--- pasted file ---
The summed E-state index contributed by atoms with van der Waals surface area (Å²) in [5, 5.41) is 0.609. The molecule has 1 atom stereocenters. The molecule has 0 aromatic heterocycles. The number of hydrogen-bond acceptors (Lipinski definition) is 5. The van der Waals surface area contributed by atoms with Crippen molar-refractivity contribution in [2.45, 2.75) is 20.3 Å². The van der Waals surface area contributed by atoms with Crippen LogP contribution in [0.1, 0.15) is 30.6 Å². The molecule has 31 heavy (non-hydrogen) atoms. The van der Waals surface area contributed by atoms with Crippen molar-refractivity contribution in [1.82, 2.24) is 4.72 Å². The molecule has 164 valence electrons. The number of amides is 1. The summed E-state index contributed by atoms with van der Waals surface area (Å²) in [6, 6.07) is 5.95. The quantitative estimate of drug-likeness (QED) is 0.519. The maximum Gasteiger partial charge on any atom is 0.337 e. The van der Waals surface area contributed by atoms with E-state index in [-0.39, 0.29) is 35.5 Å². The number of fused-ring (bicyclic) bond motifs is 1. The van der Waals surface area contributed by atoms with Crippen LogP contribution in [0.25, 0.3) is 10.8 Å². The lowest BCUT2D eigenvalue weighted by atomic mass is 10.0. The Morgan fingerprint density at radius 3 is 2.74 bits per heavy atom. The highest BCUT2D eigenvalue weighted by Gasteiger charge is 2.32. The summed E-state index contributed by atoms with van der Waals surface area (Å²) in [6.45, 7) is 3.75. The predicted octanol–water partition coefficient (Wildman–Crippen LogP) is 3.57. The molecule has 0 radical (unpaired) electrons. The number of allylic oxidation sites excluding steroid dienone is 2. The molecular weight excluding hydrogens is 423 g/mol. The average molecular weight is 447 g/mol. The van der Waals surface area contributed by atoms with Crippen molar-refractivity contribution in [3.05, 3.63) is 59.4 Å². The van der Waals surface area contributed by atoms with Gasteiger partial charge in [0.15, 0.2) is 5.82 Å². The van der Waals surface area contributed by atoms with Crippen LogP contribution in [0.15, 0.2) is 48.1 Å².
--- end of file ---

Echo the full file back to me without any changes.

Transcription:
The summed E-state index contributed by atoms with van der Waals surface area (Å²) in [5, 5.41) is 0.609. The molecule has 1 atom stereocenters. The molecule has 0 aromatic heterocycles. The number of hydrogen-bond acceptors (Lipinski definition) is 5. The van der Waals surface area contributed by atoms with Crippen molar-refractivity contribution in [2.45, 2.75) is 20.3 Å². The van der Waals surface area contributed by atoms with Crippen LogP contribution in [0.1, 0.15) is 30.6 Å². The molecule has 31 heavy (non-hydrogen) atoms. The van der Waals surface area contributed by atoms with Crippen molar-refractivity contribution in [1.82, 2.24) is 4.72 Å². The molecule has 164 valence electrons. The number of amides is 1. The summed E-state index contributed by atoms with van der Waals surface area (Å²) in [6, 6.07) is 5.95. The quantitative estimate of drug-likeness (QED) is 0.519. The maximum Gasteiger partial charge on any atom is 0.337 e. The van der Waals surface area contributed by atoms with E-state index in [-0.39, 0.29) is 35.5 Å². The number of fused-ring (bicyclic) bond motifs is 1. The van der Waals surface area contributed by atoms with Crippen LogP contribution in [0.25, 0.3) is 10.8 Å². The lowest BCUT2D eigenvalue weighted by atomic mass is 10.0. The Morgan fingerprint density at radius 3 is 2.74 bits per heavy atom. The highest BCUT2D eigenvalue weighted by Gasteiger charge is 2.32. The summed E-state index contributed by atoms with van der Waals surface area (Å²) in [6.45, 7) is 3.75. The predicted octanol–water partition coefficient (Wildman–Crippen LogP) is 3.57. The molecule has 0 radical (unpaired) electrons. The number of allylic oxidation sites excluding steroid dienone is 2. The molecular weight excluding hydrogens is 423 g/mol. The average molecular weight is 447 g/mol. The van der Waals surface area contributed by atoms with Crippen molar-refractivity contribution in [3.05, 3.63) is 59.4 Å². The van der Waals surface area contributed by atoms with Gasteiger partial charge in [0.15, 0.2) is 5.82 Å². The van der Waals surface area contributed by atoms with Crippen LogP contribution in [0.15, 0.2) is 48.1 Å².